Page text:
So there's definitely some stuff out there.
    Last edited by the_david; 2020-11-11 at 03:22 PM.

  5. - Top - End - #5
    Ogre in the Playground
     
    HalflingPirate

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    Default Re: A setting presented in the form of short in character stories

    Thou comest into my home to kill and plunder. Fool! Thinkest thou the first to try? Look upon the heaps of mouldy armor and wonder: why would such as I, whose armor is envied by all, desire false skins of steel? What use have I for the swords and spears and bludgeons thou seest strewn about and rusting like the refuse they are?

    I hear thy heartbeat, desperate within thy breast. That thou hast chosen to die today, in the bloom of youth, thy final heartbeats wasted when they could have been spent in youthful passion.

    Ah, but I grow melancholy. Memories of mine own misspent youth plague my dreams. Come, art thou in haste, or can thy death tarry a while on its way to meet thee?

    There was a time, eighty decades past, when the world stretched empty in all directions; wings could loft me for days on end with never a whiff of the stench of cities reaching my nostrils. Yes, I was young, once. Does this surprise thee?

    I hatched not far north of here, where once the Tisquaddy River flowed past the Ocha Highlands. The river hath long since shifted its course, but our creche was there, overlooking the plains you now call Mearid.

    For a time we learned to fight and hunt under the wings of our mother. Until a brother learned to steal. It was his last lesson. Our mother's wrath was beyond description. I escaped. Others did as well. A sister shared a nest with me for a decade or two, and others we met from time to time.

    But time. Ah, Time, that foulest of thieves, always taking away the moment, never to see it again, save in memories clouded and dreams distorted. My hoard entire I would gift thee if thou could but give back the time when I was vital. Time grants wisdom and power, and steals the vigor of youth, so slowly that one notices not its passing until it is gone.

    Rejoice, then, that thou needest never learn the cruelty of age. To witness in age the passing of all you knew. Where not so long ago I hunted free, there is now farmland, and should I hunt cattle where once the elk ranged, some knight will come to die or slay, never knowimg it was my land and my game long centuries before human kings fought over it, drove off my herds, and devided it to suit their whims.

    So come, good knight. Close thy visor, present thy sword, and come at me, for I am Glauth. I am the true king of this realm, and of right I am thy liege. Thy life is mine!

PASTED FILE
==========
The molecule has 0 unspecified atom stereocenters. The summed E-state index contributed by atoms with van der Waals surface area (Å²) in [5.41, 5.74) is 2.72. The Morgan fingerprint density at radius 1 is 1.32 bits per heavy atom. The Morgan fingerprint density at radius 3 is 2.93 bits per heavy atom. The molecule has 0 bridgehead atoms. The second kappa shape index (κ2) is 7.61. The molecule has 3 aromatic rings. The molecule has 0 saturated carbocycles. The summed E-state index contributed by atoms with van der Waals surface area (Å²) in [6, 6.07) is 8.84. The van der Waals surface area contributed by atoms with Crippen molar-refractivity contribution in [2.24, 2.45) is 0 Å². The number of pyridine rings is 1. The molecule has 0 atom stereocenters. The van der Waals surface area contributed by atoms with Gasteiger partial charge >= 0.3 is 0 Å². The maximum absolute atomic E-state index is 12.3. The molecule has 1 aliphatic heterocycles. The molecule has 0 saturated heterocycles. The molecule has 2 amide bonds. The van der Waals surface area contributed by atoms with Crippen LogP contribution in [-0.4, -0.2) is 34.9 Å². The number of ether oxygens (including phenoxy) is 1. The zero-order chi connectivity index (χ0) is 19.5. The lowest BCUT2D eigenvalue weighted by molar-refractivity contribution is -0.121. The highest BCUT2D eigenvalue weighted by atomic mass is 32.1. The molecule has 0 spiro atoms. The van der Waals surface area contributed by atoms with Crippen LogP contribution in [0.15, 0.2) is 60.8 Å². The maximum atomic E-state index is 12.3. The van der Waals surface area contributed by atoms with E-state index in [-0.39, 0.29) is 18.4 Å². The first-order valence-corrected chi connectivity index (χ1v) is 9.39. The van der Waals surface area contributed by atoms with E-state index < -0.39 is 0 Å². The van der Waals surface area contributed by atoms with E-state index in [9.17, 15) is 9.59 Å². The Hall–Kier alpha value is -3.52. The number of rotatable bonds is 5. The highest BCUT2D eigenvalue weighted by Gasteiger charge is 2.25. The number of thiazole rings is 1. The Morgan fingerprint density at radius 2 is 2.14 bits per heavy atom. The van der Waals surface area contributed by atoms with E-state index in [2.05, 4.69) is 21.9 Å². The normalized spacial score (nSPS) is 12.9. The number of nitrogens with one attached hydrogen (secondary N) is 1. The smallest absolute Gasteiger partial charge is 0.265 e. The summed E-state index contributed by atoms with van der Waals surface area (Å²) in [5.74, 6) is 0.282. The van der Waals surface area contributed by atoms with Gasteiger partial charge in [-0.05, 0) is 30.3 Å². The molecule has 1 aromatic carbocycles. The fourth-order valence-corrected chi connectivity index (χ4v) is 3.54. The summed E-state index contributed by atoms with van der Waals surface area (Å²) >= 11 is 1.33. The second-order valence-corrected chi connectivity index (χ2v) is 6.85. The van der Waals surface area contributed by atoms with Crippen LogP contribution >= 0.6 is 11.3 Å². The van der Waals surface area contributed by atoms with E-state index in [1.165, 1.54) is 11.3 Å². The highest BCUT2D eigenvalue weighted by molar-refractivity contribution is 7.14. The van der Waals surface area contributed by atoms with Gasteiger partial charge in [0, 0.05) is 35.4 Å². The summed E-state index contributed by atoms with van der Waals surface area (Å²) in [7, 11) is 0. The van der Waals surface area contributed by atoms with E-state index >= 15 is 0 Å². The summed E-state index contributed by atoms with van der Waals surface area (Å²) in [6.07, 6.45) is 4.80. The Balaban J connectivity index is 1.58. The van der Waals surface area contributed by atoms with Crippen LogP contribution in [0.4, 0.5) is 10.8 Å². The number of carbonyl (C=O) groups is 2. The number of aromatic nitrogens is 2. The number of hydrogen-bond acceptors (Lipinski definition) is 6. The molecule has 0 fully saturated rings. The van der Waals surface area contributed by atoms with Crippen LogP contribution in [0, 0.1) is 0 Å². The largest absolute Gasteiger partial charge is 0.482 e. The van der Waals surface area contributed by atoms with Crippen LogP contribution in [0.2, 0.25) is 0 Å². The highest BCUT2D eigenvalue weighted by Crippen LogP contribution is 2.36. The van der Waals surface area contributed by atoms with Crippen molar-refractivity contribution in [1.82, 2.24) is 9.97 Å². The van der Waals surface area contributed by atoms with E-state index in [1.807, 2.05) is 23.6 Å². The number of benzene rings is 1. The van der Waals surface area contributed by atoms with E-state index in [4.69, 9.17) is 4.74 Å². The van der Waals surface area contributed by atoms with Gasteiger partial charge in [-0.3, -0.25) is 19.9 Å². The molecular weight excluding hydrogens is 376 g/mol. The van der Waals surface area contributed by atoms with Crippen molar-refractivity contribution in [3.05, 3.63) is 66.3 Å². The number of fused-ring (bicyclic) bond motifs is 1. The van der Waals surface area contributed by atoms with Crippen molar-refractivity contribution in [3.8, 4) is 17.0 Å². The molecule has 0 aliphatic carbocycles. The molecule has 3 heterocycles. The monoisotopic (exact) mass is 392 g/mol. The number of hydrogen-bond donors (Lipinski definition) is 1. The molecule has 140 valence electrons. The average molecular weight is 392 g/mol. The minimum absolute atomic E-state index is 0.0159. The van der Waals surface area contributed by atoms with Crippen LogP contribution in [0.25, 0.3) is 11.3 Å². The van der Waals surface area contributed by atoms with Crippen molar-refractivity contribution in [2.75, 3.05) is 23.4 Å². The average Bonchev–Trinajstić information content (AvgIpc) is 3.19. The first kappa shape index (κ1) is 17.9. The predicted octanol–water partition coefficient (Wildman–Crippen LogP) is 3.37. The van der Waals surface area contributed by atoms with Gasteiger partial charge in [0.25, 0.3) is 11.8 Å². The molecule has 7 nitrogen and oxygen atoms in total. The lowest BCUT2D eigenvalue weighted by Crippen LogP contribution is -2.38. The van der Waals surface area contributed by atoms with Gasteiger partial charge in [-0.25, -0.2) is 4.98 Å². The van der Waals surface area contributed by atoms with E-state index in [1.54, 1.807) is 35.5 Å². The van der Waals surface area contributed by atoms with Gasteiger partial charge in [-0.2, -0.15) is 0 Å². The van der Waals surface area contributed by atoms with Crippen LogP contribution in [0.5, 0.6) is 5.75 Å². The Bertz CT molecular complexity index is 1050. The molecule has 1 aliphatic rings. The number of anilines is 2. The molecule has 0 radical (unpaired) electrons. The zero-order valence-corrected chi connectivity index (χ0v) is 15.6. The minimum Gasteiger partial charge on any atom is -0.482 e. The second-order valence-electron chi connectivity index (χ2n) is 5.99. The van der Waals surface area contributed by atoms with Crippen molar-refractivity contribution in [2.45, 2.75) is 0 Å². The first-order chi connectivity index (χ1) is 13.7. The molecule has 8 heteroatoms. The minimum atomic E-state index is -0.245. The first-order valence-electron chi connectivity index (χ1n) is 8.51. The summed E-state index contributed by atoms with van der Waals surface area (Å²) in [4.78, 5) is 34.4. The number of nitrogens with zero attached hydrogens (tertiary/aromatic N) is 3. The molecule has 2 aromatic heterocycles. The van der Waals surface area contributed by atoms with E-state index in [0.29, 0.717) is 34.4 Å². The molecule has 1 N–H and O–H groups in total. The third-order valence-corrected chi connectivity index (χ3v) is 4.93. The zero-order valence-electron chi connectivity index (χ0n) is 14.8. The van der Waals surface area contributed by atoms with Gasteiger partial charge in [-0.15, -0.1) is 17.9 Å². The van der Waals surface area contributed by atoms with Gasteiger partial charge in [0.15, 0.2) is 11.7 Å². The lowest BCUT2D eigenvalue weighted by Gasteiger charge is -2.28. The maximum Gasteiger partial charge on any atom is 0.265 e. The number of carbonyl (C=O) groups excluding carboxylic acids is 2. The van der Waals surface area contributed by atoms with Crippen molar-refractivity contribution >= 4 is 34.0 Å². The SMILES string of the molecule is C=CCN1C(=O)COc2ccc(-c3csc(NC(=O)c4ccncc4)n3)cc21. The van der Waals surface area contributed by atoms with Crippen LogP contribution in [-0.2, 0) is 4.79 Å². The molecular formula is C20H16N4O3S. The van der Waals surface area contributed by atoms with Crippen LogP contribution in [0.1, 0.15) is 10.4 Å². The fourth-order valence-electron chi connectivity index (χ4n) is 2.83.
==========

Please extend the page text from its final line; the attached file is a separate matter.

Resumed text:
Edit: If I had an idea of the geography and history of the region I would expound on it in the dragon's rant. The idea is that the dragon watched civilization bloom in his territory, and probably has a more accurate account of it than the human historians who only get the victor's point of view.
    Last edited by brian 333; 2020-11-13 at 06:14 AM.

  6. - Top - End - #6
    Dwarf in the Playground
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    Default Re: A setting presented in the form of short in character stories

    Sounds pretty awesome. Do it.

  7. - Top - End - #7
    Bugbear in the Playground
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    Default Re: A setting presented in the form of short in character stories

    Ooh, I love that idea. My setting is a far future one, set on millions of small artificial worlds around a gas giant; civilization has fallen and risen many times, and people are now in a Renaissance/early Industrial level of development.

    Dragons exist in the setting as enormously powerful weapons of war, engineered by a prior civilization. They're almost extinct now, but they would have seen civilizations and species rise and fall.

  8. - Top - End - #8
    Librarian in the Playground Moderator
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    Default Re: A setting presented in the form of short in character stories

    Quote Originally Posted by brian 333 View Post
    Dragonlance did a little of this in the novels, and there is Volo's Guide in Forgotten Realms.